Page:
The Company has also entered into a purchase agreement (the "International Purchase Agreement" and, together with the U.S. Purchase Agreement, the "Purchase Agreements") with certain underwriters outside the United States and Canada (the "International Managers" and, together with the U.S. Underwriters, the "Underwriters") for whom Merrill Lynch International, Goldman Sachs International, Bear, Stearns International Limited, Morgan Stanley & Co. International Limited, PaineWebber International (U.K.) Ltd., Prudential-Bache Securites, and Smith Barney Inc. are acting as lead managers. Subject to the terms and conditions set forth in the International Purchase Agreement and concurrently with the sale of 25,120,000 shares of Common Stock to the U.S. Underwriters pursuant to the U.S. Purchase Agreement, the Company has agreed to sell to the International Managers, and the International Managers have severally agreed to purchase from the Company, an aggregate of 6,280,000 shares of Common Stock. The initial public offering price per share and the total underwriting discount per share are identical under the U.S. Purchase Agreement and the International Purchase Agreement. In each Purchase Agreement, the several U.S. Underwriters and the several International Managers have agreed, respectively, subject to the terms and conditions set forth in such Purchase Agreement, to purchase all of the shares of Common Stock being sold pursuant to such Purchase Agreement if any of such shares of Common Stock are purchased. Under certain circumstances, the commitments of non-defaulting U.S. Underwriters or International Managers (as the case may be) may be increased. The sale of shares of Common Stock pursuant to the U.S. Purchase Agreement and the International Purchase Agreement are conditioned upon each other. The U.S. Representatives have advised the Company that the U.S. Underwriters propose to offer the Common Stock to the public at the initial public offering price set forth on the cover page of this Prospectus and to certain dealers at such price less a concession not in excess of $ per share. The U.S. Underwriters may allow, and such dealers may re-allow, a discount not in excess of $ per share on sales to certain other brokers and dealers. After the date of this Prospectus, the initial public offering price and concession and discount may be changed. The Company has been informed that the U.S. Underwriters and the International Managers have entered into an agreement (the "Intersyndicate Agreement") providing for the coordination of their activities. Under the terms of the Intersyndicate Agreement, the U.S. Underwriters and the International Managers are permitted to sell shares of Common Stock to each other for purposes of resale at the initial public offering price, less an amount not greater than the selling concession. Under the terms of the Intersyndicate Agreement, the International Managers and any dealer to whom they sell shares of Common Stock will not offer to sell or sell 146 shares of Common Stock to persons who are United States persons or Canadian persons or to persons they believe intend to resell to persons who are United States persons or Canadian persons, and the U.S. Underwriters and any dealer to whom they sell shares of Common Stock will not offer to sell or sell shares of Common Stock to persons who are non-United States and non-Canadian persons or to persons they believe intend to resell to non-United States and non- Canadian persons, except in each case for transactions pursuant to such agreement. The Company has granted to the U.S. Underwriters an option, exercisable for 30 days after the date of this Prospectus, to purchase up to 3,768,000 additional shares of Common Stock to cover overallotments, if any, at the initial public offering price, less the underwriting discount set forth on the cover page of this Prospectus. If the U.S. Underwriters exercise this option, each U.S. Underwriter will have a firm commitment, subject to certain conditions, to purchase approximately the same percentage thereof which the number of shares of Common Stock to be purchased by it shown in the foregoing table bears to such U.S. Underwriters' initial amount reflected in the foregoing table. The Company also has granted an option to the International Managers, exercisable during the 30-day period after the date of this Prospectus, to purchase up to 942,000 additional shares of Common Stock to cover overallotments, if any, on terms similar to those granted to the U.S. Underwriters. At the request of the Company, the U.S. Underwriters have reserved up to 200,000 shares of Common Stock for sale at the public offering price to certain employees of the Company, the Company's business affiliates and other parties who have expressed an interest in purchasing shares. The number of shares available to the general public will be reduced to the extent these persons purchase the reserved shares. Any reserved shares that are not so purchased by such persons at the completion of the Offerings will be offered by the U.S. Underwriters to the general public on the same terms as the other shares offered by this Prospectus. In the Purchase Agreements, the Company has agreed to indemnify the Underwriters against certain liabilities, including liabilities under the Securities Act. Insofar as indemnification of the Underwriters for liabilities arising under the Securities Act may be permitted pursuant to the foregoing provisions, the Company has been informed that in the opinion of the SEC such indemnification is against public policy as expressed in the Securities Act and is therefore unenforceable. The Company, the Operating Partnership and certain persons who owned interests in one or more of the Properties prior to the Offering and who received OP Units in exchange for such interests in the Formation Transactions (the "Non-Affiliated Participants") have agreed, subject to certain exceptions, not to sell, offer or contract to sell, grant any option for the sale of, or otherwise dispose of any shares of Common Stock or OP Units, or any securities convertible into or exchangeable for Common Stock or OP Units, for a period of one year from the date of the Prospectus, without the prior written consent of Merrill Lynch, Pierce, Fenner & Smith Incorporated and Goldman, Sachs & Co. The Company has granted certain registration rights pursuant to which the Non-Affiliated Participants may require the Company to file a registration statement with the SEC with respect to sales of any shares received by the Non-Affiliated Participants in exchange for their OP Units after the expiration of the one-year period. Messrs. Zuckerman and Linde and the senior officers of the Company who will receive OP Units and/or shares of Common Stock in the Formation Transactions have agreed, subject to certain exceptions, not to sell, offer or contract to sell, grant any option for the sale of, or otherwise dispose of any shares of Common Stock or OP Units for a period of two years from the date of the Prospectus, without the prior written consent of Merrill Lynch, Pierce, Fenner & Smith Incorporated and Goldman, Sachs & Co. Until the distribution of the Common Stock is completed, rules of the Securities and Exchange Commission may limit the ability of the Underwriters and certain selling group members to bid for and purchase the Common Stock. As an exception to these rules, the U.S. Representatives are permitted to engage in certain transactions that stabilize the price of the Common Stock. Such transactions consist of bids or purchases for the purpose of pegging, fixing or maintaining the price of the Common Stock. If the Underwriters create a short position in the Common Stock in connection with the offering, i.e., if they sell more shares of Common Stock than are set forth on the cover page of this Prospectus, the U.S. Representatives and the International Managers, respectively, may reduce that short position by purchasing 147 Common Stock in the open market. The U.S. Representatives and the International Managers, respectively, may also elect to reduce any short position by exercising all or part of the over-allotment option described above. The U.S. Representatives and the International Managers, respectively, may also impose a penalty bid on certain Underwriters and selling group members. This means that if the U.S. Representatives or the International Managers purchase shares of Common Stock in the open market to reduce the Underwriters' short position or to stabilize the price of the Common Stock, they may reclaim the amount of the selling concession from the Underwriters and selling group members who sold those shares as part of the Offering. In general, purchases of a security for the purpose of stabilization or to reduce a short position could cause the price of the security to be higher than it might be in the absence of such purchases. The imposition of a penalty bid might also have an effect on the price of a security to the extent that it were to discourage resales of the security. Neither the Company nor any of the Underwriters makes any representation or prediction as to the direction or magnitude of any effect that the transactions described above may have on the price of the Common Stock. In addition, none of the Underwriters makes any representation that the U.S. Representatives or the International Managers will engage in such transactions or that such transactions, once commenced, will not be discontinued without notice. The Underwriters do not intend to confirm sales to any account over which they exercise discretionary authority. Prior to the Offerings, there has been no public market for the Common Stock of the Company. The initial public offering price has been determined through negotiations between the Company and the U.S. Representatives. Among the factors considered in such negotiations, in addition to prevailing market conditions, are dividend yields and financial characteristics of publicly traded REITs that the Company and the U.S. Representatives believe to be comparable to the Company, the expected results of operations of the Company (which are based on the results of operations of the Boston Properties Predecessor Group and the third-party development and management business in recent periods), estimates of the future business potential and earnings prospects of the Company as a whole and the current state of the real estate market in the Company's primary markets and the economy as a whole. The Common Stock has been approved for listing on the New York Stock Exchange under the symbol "BXP," subject to official notice of issuance. In order to meet one of the requirements for listing the Common Stock on the New York Stock Exchange, the Underwriters have undertaken to sell lots of 100 or more shares of Common Stock to a minimum of 2,000 beneficial holders. The Company may, in its sole discretion, pay to Merrill Lynch, Pierce, Fenner & Smith Incorporated and Goldman, Sachs & Co. an advisory fee in the aggregate equal to 0.50% of the gross proceeds received from the sale of Common Stock to public investors in the Offerings for financial advisory services rendered in connection with the Company's formation as a REIT. 148 EXPERTS The combined historical financial statements and financial statement schedule of the Boston Properties Predecessor Group included in this Prospectus and the Registration Statement of which this Prospectus is a part, to the extent and for the periods indicated in their reports, have been audited by Coopers & Lybrand L.L.P., independent accountants, and are included herein in reliance upon the authority of such firm as experts in accounting and auditing. In addition, certain statistical information provided under the captions "Prospectus Summary--The Properties" and "Business and Properties" has been prepared by Spaulding & Slye, and is included herein in reliance upon the authority of such firm as expert in, among other things, office and industrial real estate market conditions. LEGAL MATTERS Certain legal matters, including the validity of the shares of Common Stock offered hereby, will be passed upon for the Company by Goodwin, Procter & Hoar LLP. In addition, the description of federal income tax consequences contained in this Prospectus under the heading "Federal Income Tax Consequences" is based upon the opinion of Goodwin, Procter & Hoar LLP. Goodwin, Procter & Hoar LLP served as corporate, real estate and tax counsel in connection with the Formation Transactions and the Offering. Gilbert G. Menna, the sole shareholder of Gilbert G. Menna, P.C., a partner of Goodwin, Procter & Hoar llp, will serve as an Assistant Secretary of the Company. Bingham, Dana & Gould LLP (which advised the Company in connection with the restructuring of indebtedness on the Company's 599 Lexington Avenue Property) and Shaw, Pittman, Potts & Trowbridge serve as real estate counsel for the Company. Certain partners of Goodwin, Procter & Hoar LLP or their affiliates, together with Mr. Menna, will acquire approximately 20,000 shares of Common Stock in the Offering. In addition, partners and former partners of Shaw, Pittman, Potts & Trowbridge who had an indirect interest in 2300 N Street will acquire an interest in approximately 20,000 OP Units. See "Underwriting." Certain legal matters will be passed upon for the Underwriters by Skadden, Arps, Slate, Meagher & Flom LLP. ADDITIONAL INFORMATION The Company has filed with the Securities and Exchange Commission (the "SEC") a Registration Statement on Form S-11 (of which this Prospectus is a part) under the Securities Act with respect to the securities offered hereby. This Prospectus does not contain all information set forth in the Registration Statement, certain portions of which have been omitted as permitted by the rules and regulations of the SEC. Statements contained in this Prospectus as to the content of any contract or other document are not necessarily complete, and in each instance reference is made to the copy of such contract or other document filed as an exhibit to the Registration Statement, each such statement being qualified in all respects by such reference and the exhibits and schedules hereto. For further information regarding the Company and the Common Stock offered hereby, reference is hereby made to the Registration Statement and such exhibits and schedules, which may be obtained from the SEC as its principal office at 450 Fifth Street, Northwest, Washington, D.C. 20549, upon payment of the fees prescribed by the SEC. The SEC maintains a website at http://www.sec.gov containing reports, proxy and information statements and other information regarding registrants, including the Company, that file electronically with the SEC. Statements contained in this Prospectus as to the contents of any contract or other document that is filed as an exhibit to the Registration Statement are not necessarily complete, and each such statement is qualified in its entirety by reference to the full text of such contract or document. The Company will be required to file reports and other information with the Commission pursuant to the Securities Exchange Act of 1934. In addition to applicable legal or NYSE requirements, if any, holders of Common Shares will receive annual reports containing audited financial statements with a report thereon by the Company's independent certified public accounts, and quarterly reports containing unaudited financial information for each of the first three quarters of each fiscal year. 149 GLOSSARY "100 Stockholder Requirement" means the requirement that beneficial ownership of a corporation must be held by 100 or more persons in order to qualify as a REIT under the Code. "1940 Act" means the Investment Company Act of 1940, as amended. "Absorption" means the net increase in square feet of leased space. "ADA" means the Americans with Disabilities Act, enacted on July 26, 1990. "ADR" means the average daily rate of a Hotel Property. "Annual Net Effective Rent" means the annualized Base Rent for the month of December 1996, plus tenant pass-throughs of operating and other expenses (but excluding electricity costs paid by tenants), under each lease executed as of December 31, 1996, presented on a straight-line basis in accordance with GAAP, minus amortization of tenant improvement costs and leasing commissions, if any, paid or payable by the Company during such period, annualized. "Base Rent" means gross rent excluding payments by tenants on account of real estate tax and operating expense escalation. "Beneficiary" means the qualified charitable organization selected by the Company to serve as the beneficiary of the trust which shall hold any Excess Shares. "Book-Tax Difference" means the difference between the fair market value of the contributed property at the time of contribution and the adjusted tax basis of such property at the time of contribution. "Boston Properties Predecessor Group" means Boston Properties, Inc., the Property Partnerships and the other entities which owned interests in one or more of the Properties or in other assets that will be contributed to the Company in connection with the Formation Transactions. "Built-In Gain" means the excess of the fair market value of an asset as of the beginning of the applicable Recognition Period over the Company's adjusted basis in such asset as of the beginning of such Recognition Period. "Built-In Gain Rules" means the built-in gain rules promulgated in guidelines issued by the IRS. "Bylaws" means the Amended and Restated Bylaws of the Company. "Certificate" means the Amended and Restated Certificate of Incorporation of the Company. "Class A office buildings" means buildings that are centrally located, professionally managed and maintained, attract high-quality tenants and command upper-tier rental rates, and are modern structures or have been modernized to successfully compete with newer buildings. "Code" means the Internal Revenue Code of 1986, as amended, together with its predecessor. "Commission" or the "SEC" means the Securities and Exchange Commission. "Common Stock" means shares of the Company's common stock, $.01 par value per share. "Company" means Boston Properties, Inc., a Delaware corporation, and its subsidiaries on a consolidated basis, including the Operating Partnership and the Development and Management Company. "Company Quoted Rental Rate" means the weighted average rental rate per square foot quoted by the Company as of December 31, 1996, based on the total net rentable square feet of Properties in the applicable submarket. This rate is not adjusted to a full-service equivalent rate in markets in which the Company's rates are not quoted on a full-service basis. 150 "Continuing Investors" means the persons who held a direct or indirect interest in the assets of the Company prior to the Offering. "Development and Management Company" means Boston Properties Management, Inc., the subsidiary of the Operating Partnership which will succeed to a portion of the third-party commercial real estate property management business of Boston Properties, Inc. "Designated Property" means any of 599 Lexington Avenue, One and Two Independence Square, and Capital Gallery. "Development Properties" means the seven Office Properties currently under development or redevelopment by the Company. "DGCL" means the Delaware General Corporation Law. "Direct Vacancy Rate" means space immediately available by landlords. "EBITDA" means earnings before interest, taxes, depreciation and amortization. "Escalated Rent" means the annualized monthly Base Rent in effect (after giving effect to any contractual increases in monthly Base Rent that have occurred up to December 31, 1996) plus annualized monthly tenant pass-throughs of operating and other expenses (but excluding electricity costs paid by tenants) under each lease executed as of December 31, 1996, or, if such monthly rent has been reduced by a rent concession, the monthly rent that would have been in effect at such date in the absence of such concession. "Excess Shares" means those shares of Common Stock in excess of the Ownership Limit, the Look-Through Ownership Limit, the Related Party Limit, or the Certificate which are automatically converted into an equal number of shares of Excess Stock. "Excess Stock" means the separate class of shares of stock of the Company into which shares of stock of the Company owned, or deemed to be owned, or transferred to a stockholder in excess of the Ownership Limit, the Related Party Limit or the Look-Through Ownership Limit, as applicable, will automatically be converted. "Excluded Property" means the property in which Messrs. Zuckerman and Linde hold ownership interests but which is not being contributed to the Company as part of the Formation Transactions. "FIRPTA" means the Foreign Investment in Real Property Tax Act of 1980, as amended. "Five or Fewer Requirement" means the requirement under the Code that not more than 50% in value of the Company's outstanding shares of Stock may be owned, directly or indirectly, by five or fewer individuals (as defined in the Code) during the last half of a taxable year (other than the first year). "Formation Transactions" means the transactions relating to the formation of the Company and its subsidiaries, including the transfer to the Company of the Properties from the Property Partnerships and other entities which own one or more Properties and the development, project management and property management businesses of Boston Properties, Inc. "Funds from Operations" means, in accordance with the resolution adopted by the Board of Governors of NAREIT, net income (loss) (computed in accordance with GAAP), excluding significant non-recurring items, gains (or losses) from debt restructuring and sales of property, plus depreciation and amortization on real estate assets, and after adjustments for unconsolidated partnerships and joint ventures. "GAAP" means generally accepted accounting principles. "Garage Property" means the 1,170 space parking garage in which the Company has an interest. 151 "Greater Boston" means the city of Boston and ninety surrounding municipalities in the Commonwealth of Massachusetts, as designated by Spaulding & Slye in its market study cited herein. "Greater Washington, D.C." means the city of Washington, D.C. and fifty surrounding municipalities, as designated by Spaulding & Slye in its market study cited herein. "GSA" means the General Services Administration of the United States Government. "Hotel Properties" means the two full service hotels which the Company will own at the completion of the Offering. "Industrial Properties" means the nine industrial properties in which the Company has an interest. "International Purchase Agreement" means the purchase agreement among the Company and the International Managers. "International Managers" means the underwriters outside the United States and Canada named in this Prospectus for whom Merrill Lynch International, Goldman Sachs International, Bear, Stearns International Limited, Morgan Stanley & Co. International, PaineWebber International (U.K.) Ltd, Prudential- Bache Securities, and Smith Barney Inc. are acting as lead managers. "Intersyndicate Agreement" means the agreement between the U.S. Underwriters and the International Managers providing for the coordination of their activities. "IRS" means the Internal Revenue Service. "LIBOR" means the London Interbank Offered Rate. "Line of Credit Bank" means the commercial bank which will lead the Unsecured Line of Credit as agent. "Look-Through Ownership Limit" means the ownership limit applicable to entities which are looked through for purposes of the Five or Fewer Requirement restricting such entities to holding no more than 15.0% of the number of outstanding shares of any class or series of capital stock of the Company. "Make-Whole Amount" means the amount that may be required to be paid, in connection with a sale of or reduction of indebtedness on a Designated Property, to a person who had an interest in such Designated Property prior to the completion of the Offering and who recognized taxable gain as a result of such sale or reduction of indebtedness. "Make-Whole Period" means the 15 year period following the completion of the Offering. "Marriott (R)" means Marriott International, Inc., the manager of the two Hotel Properties. "MBTA" means the Metropolitan Boston Transit Authority. "MIT" means the Massachusetts Institute of Technology. "Mortgage Debt" means the total mortgage debt secured by the Properties following the Offering. "Named Executive Officers" means the Company's Chief Executive Officer and each of the Company's four other most highly compensated executive officers. "NAREIT" means the National Association of Real Estate Investment Trusts. "Non-U.S. Stockholders" means non-United States stockholders for federal income tax purposes. "NYSE" means the New York Stock Exchange, Inc. 152 "Offering" means the offering of shares of Common Stock of the Company pursuant to, and as described in, this Prospectus. "Office Properties" means the 63 office properties, including seven office properties currently under development or redevelopment by the Company, in which the Company has an interest. "OP Units" means limited and general partnership interests in the Operating Partnership. "Operating Partnership" means Boston Properties Limited Partnership, a Delaware limited partnership. "Operating Partnership Agreement" means the amended and restated agreement of limited partnership of the Operating Partnership. "Ownership Limit" means the restriction contained in the Company's Certificate providing that, subject to certain exceptions, no holder may own, or be deemed to own by virtue of the attribution provision of the Code, more than 6.6% of the number of outstanding shares of any class or series of capital stock of the Company. "Plan" means the Boston Properties, Inc. 1997 Stock Option and Incentive Plan, adopted by the Board of Directors prior to the date hereof. "Preferred Stock" means shares of Series A preferred stock of the Company, $.01 par value per share. "Prohibited Owner" means a person or entity holding record title to shares of Common Stock in excess of the Ownership Limit, the Look-Through Ownership Limit, the Related Party Limit, or the Certificate. "Prohibited Transferee" means the transferee of any purported transfer of capital stock of the Company or any other event which would otherwise result in the transferee violating the Ownership Limit, the Look-Through Ownership Limit, the Related Party Limit, or the Certificate. "Properties" means the 75 commercial real estate properties referred to herein in which the Company has an interest. "Property Partnership" means a general or limited partnership which, prior to the Formation Transactions, owned or had an interest in one or more Properties. "Prospectus" means this prospectus, as the same may be amended. "Purchase Agreements" means the U.S. Purchase Agreement and the International Purchase Agreement. "R&D Properties" means the 27 properties, including four Development Properties, in which the Company has an interest that support both office, research and development and other technical uses. "Recognition Period" means the ten-year period beginning on the date on which the Company acquires an asset from a C corporation in a carry-over basis transaction. "REIT" means real estate investment trust, as defined by Sections 856 through 860 of the Code and applicable Treasury Regulations. "REIT Requirements" means the requirements for qualifying as a REIT under Sections 856 through 860 of the Code and applicable Treasury Regulations. "Related Party" means each of Messrs. Zuckerman and Linde, their respective heirs, legatees and devisees, and any other person whose beneficial ownership of shares of Common Stock would be attributed under the Code to Messrs. Zuckerman, Linde, or their respective heirs, legatees or devisees. "Related Party Limit" means the ownership limit applicable to each of Mr. Zuckerman and associated related parties and Mr. Linde and associated related parties restricting each such class of persons to holding no more than 15.0% of the number of outstanding shares of any class or series of capital stock of the Company. 153 "Related Party Tenant" means a tenant or subtenant of the Company which is 10% or more constructively or directly owned by an owner of 10% or more of the Company under the Code. "Rent" means Base Rent. "Restricted Stock" means the shares of Common Stock acquired by holders in redemption of OP Units which will constitute "restricted" securities as defined by Rule 144. "REVPAR" means the revenue per available room of a Hotel Property as determined by dividing room revenue by available rooms for the applicable period. "Rule 144" means Rule 144 promulgated under the Securities Act. "Securities Act" means the Securities Act of 1933, as amended. "Stabilized Return on Cost" means, with respect to an acquired property or a development project, the initial annual projected property net operating income for the 12 months following the acquisition of the property or the opening of the project (based upon an assumption of 95% occupancy and estimated rental rates) divided by the total costs invested by the Company for the acquisition or development of such property, including capitalized interest. "Stock" means Common Stock and Preferred Stock. "Subsidiary Corporation" means the Development and Management Company. "Tax Counsel" means Goodwin, Procter & Hoar LLP, tax counsel to the Company. "TIN" means taxpayer identification number. "Total Square Footage" means total net rentable square feet of the Office and Industrial Properties, plus total square footage of the Hotel and Garage Properties. "Treasury Regulations" means regulations of the U.S. Department of Treasury under the Code. "UBTI" means unrelated business taxable income as defined by Section 512(a) of the Code and applicable Treasury Regulations. "Underwriters" means the U.S. Underwriters and the International Managers. "U.S. or United States" means the United States of America (including the District of Columbia), its territories, possessions and other areas subject to its jurisdiction. "U.S. Purchase Agreement" means the purchase agreement among the Company and the U.S. Underwriters. "U.S. Representatives" means Merrill Lynch, Pierce, Fenner & Smith Incorporated, Goldman, Sachs & Co., Bear, Stearns & Co. Inc., Morgan Stanley & Co. Incorporated, PaineWebber Incorporated, Prudential Securities Incorporated and Smith Barney Inc. acting as representatives for the U.S. Underwriters. "U.S. Stockholder" means a United States stockholder under the REIT Requirements. "U.S. Underwriters" means the underwriters for the United States and Canada named in this Prospectus for whom the U.S. Representatives are acting as representatives. "White Paper" means the White Paper on Funds from Operations approved by the Board of Governors of NAREIT in March 1995. 154 INDEX TO FINANCIAL STATEMENTS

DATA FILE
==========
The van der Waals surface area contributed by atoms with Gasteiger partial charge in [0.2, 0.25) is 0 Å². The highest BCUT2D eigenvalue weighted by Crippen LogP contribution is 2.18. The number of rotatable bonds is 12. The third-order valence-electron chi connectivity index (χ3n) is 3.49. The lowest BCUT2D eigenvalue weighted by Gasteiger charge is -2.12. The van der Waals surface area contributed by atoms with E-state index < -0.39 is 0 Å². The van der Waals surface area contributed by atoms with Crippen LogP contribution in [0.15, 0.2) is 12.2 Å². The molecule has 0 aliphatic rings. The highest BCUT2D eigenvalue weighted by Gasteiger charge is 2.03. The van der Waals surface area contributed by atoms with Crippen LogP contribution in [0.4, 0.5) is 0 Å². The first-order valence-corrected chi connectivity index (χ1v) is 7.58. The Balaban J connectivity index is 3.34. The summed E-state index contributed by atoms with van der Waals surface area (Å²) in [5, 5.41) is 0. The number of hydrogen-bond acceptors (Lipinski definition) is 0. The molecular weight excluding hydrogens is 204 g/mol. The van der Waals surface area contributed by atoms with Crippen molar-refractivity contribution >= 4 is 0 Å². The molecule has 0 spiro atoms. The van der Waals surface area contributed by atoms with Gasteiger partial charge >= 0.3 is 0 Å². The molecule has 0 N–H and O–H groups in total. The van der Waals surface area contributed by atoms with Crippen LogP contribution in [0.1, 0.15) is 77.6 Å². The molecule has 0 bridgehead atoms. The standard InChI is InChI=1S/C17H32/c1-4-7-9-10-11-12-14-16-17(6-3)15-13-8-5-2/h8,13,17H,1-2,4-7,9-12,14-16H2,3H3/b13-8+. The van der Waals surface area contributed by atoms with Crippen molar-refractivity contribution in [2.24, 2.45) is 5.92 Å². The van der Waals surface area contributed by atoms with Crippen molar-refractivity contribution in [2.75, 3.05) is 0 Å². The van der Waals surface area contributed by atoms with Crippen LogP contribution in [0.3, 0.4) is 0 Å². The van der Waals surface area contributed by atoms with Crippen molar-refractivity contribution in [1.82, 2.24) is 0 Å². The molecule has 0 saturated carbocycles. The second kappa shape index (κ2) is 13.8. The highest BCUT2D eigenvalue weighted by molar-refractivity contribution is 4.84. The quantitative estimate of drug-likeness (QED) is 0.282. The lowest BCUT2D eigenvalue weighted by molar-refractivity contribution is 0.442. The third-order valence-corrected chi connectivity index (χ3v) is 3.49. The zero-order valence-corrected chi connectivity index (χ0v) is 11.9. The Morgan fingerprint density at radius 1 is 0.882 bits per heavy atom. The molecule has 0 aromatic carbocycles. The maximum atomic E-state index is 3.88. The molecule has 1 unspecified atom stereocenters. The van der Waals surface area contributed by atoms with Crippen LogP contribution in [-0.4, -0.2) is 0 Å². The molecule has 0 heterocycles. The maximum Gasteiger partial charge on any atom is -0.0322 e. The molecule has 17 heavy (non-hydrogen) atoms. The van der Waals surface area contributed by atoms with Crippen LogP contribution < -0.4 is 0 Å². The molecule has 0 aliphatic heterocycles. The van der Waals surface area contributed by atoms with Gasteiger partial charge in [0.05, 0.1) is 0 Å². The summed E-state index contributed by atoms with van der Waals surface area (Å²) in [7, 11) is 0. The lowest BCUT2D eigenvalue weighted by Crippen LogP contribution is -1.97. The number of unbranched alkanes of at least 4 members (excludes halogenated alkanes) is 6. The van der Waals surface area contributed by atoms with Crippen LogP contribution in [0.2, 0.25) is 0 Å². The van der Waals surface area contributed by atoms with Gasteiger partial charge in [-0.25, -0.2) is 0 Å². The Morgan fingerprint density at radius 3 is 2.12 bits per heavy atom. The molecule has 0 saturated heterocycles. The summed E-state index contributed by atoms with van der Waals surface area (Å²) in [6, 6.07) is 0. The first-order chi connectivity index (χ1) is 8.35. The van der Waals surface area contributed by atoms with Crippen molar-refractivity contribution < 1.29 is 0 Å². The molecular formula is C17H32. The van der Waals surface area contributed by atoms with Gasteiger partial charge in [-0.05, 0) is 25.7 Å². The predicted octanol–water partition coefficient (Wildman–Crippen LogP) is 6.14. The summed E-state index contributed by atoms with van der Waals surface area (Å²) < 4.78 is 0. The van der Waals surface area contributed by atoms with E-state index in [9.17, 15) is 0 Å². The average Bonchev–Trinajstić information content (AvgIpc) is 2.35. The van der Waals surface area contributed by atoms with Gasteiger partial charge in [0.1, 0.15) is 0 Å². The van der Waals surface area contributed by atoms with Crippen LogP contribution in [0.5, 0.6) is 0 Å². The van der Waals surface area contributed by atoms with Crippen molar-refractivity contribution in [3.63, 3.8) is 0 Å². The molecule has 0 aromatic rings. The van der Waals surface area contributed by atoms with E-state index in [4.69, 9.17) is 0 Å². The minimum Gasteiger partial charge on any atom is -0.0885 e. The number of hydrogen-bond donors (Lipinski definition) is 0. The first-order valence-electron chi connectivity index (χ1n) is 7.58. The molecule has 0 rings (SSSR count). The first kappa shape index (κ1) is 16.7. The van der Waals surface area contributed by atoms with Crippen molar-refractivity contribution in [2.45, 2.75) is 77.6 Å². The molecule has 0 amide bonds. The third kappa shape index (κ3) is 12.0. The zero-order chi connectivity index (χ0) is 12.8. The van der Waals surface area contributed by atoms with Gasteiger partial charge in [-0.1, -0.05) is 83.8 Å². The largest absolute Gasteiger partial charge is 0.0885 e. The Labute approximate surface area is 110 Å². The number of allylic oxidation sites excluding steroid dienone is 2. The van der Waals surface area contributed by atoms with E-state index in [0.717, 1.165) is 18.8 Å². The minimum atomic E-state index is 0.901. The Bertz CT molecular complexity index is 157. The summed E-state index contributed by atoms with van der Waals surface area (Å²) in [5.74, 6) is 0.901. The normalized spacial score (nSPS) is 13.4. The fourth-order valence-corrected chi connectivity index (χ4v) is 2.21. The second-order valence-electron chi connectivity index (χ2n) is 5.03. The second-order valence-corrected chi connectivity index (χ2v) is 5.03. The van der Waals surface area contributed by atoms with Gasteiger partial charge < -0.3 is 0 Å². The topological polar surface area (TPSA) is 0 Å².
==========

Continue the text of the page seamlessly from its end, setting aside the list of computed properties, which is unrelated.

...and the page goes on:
PAGE ---- Boston Properties, Inc.: Unaudited Pro Forma Condensed Consolidated Financial Information: Pro Forma Condensed Consolidated Balance Sheet as of March 31, 1997..... F-2 Pro Forma Condensed Consolidated Statement of Income for the three month period ended March 31, 1997............................................ F-3 Pro Forma Condensed Consolidated Statement of Income for the year ended December 31, 1996...................................................... F-4 Notes and Management's Assumptions to the Pro Forma Condensed Consolidated Financial Information..................................... F-5 Boston Properties Predecessor Group: Report of Independent Accountants....................................... F-17 Combined Balance Sheets as of December 31, 1996 and 1995 and (unaudited) as of March 31, 1997................................................... F-18 Combined Statements of Operations for the years ended December 31, 1996, 1995 and 1994 and (unaudited) for the three months ended March 31, 1997 and March 31, 1996..................................................... F-19 Combined Statements of Owners' Equity (Deficit) for the years ended December 31, 1996, 1995 and 1994 and (unaudited) for the three months ended March 31, 1997................................................... F-20 Combined Statements of Cash Flows for the years ended December 31, 1996, 1995 and 1994 and (unaudited) for the three months ended March 31, 1997 and March 31, 1996..................................................... F-21 Notes to Combined Financial Statements.................................. F-22 Schedule III: Real Estate and Accumulated Depreciation as of December 31, 1996............................................................... F-28